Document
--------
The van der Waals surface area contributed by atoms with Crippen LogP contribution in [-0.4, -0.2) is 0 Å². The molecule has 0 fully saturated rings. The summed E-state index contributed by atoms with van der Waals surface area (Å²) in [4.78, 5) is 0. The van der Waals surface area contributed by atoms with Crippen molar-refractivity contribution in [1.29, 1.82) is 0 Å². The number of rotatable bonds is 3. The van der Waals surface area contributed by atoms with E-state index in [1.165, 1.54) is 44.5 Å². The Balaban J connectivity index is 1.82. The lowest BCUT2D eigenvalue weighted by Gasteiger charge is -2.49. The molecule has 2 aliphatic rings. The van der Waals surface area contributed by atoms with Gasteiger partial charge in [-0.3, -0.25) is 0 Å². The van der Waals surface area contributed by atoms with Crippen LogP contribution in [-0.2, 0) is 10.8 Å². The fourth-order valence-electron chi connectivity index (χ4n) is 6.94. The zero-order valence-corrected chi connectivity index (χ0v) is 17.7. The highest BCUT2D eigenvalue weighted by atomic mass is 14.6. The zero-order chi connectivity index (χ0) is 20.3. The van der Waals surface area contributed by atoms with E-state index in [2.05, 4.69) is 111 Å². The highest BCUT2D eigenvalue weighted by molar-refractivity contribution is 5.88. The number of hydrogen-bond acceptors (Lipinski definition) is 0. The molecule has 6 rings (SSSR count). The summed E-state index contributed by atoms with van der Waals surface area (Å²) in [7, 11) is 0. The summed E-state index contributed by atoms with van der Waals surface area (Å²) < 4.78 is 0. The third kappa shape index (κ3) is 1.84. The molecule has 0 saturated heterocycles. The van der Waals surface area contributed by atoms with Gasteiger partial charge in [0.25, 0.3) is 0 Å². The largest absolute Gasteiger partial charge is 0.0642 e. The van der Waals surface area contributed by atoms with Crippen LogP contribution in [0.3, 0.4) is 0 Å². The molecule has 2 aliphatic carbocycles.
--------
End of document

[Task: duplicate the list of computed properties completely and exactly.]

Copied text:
The van der Waals surface area contributed by atoms with Crippen LogP contribution in [-0.4, -0.2) is 0 Å². The molecule has 0 fully saturated rings. The summed E-state index contributed by atoms with van der Waals surface area (Å²) in [4.78, 5) is 0. The van der Waals surface area contributed by atoms with Crippen molar-refractivity contribution in [1.29, 1.82) is 0 Å². The number of rotatable bonds is 3. The van der Waals surface area contributed by atoms with E-state index in [1.165, 1.54) is 44.5 Å². The Balaban J connectivity index is 1.82. The lowest BCUT2D eigenvalue weighted by Gasteiger charge is -2.49. The molecule has 2 aliphatic rings. The van der Waals surface area contributed by atoms with Gasteiger partial charge in [-0.3, -0.25) is 0 Å². The van der Waals surface area contributed by atoms with Crippen LogP contribution in [-0.2, 0) is 10.8 Å². The fourth-order valence-electron chi connectivity index (χ4n) is 6.94. The zero-order valence-corrected chi connectivity index (χ0v) is 17.7. The highest BCUT2D eigenvalue weighted by atomic mass is 14.6. The zero-order chi connectivity index (χ0) is 20.3. The van der Waals surface area contributed by atoms with E-state index in [2.05, 4.69) is 111 Å². The highest BCUT2D eigenvalue weighted by molar-refractivity contribution is 5.88. The number of hydrogen-bond acceptors (Lipinski definition) is 0. The molecule has 6 rings (SSSR count). The summed E-state index contributed by atoms with van der Waals surface area (Å²) in [7, 11) is 0. The summed E-state index contributed by atoms with van der Waals surface area (Å²) < 4.78 is 0. The third kappa shape index (κ3) is 1.84. The molecule has 0 saturated heterocycles. The van der Waals surface area contributed by atoms with Gasteiger partial charge in [0.25, 0.3) is 0 Å². The largest absolute Gasteiger partial charge is 0.0642 e. The van der Waals surface area contributed by atoms with Crippen LogP contribution in [0.3, 0.4) is 0 Å². The molecule has 2 aliphatic carbocycles.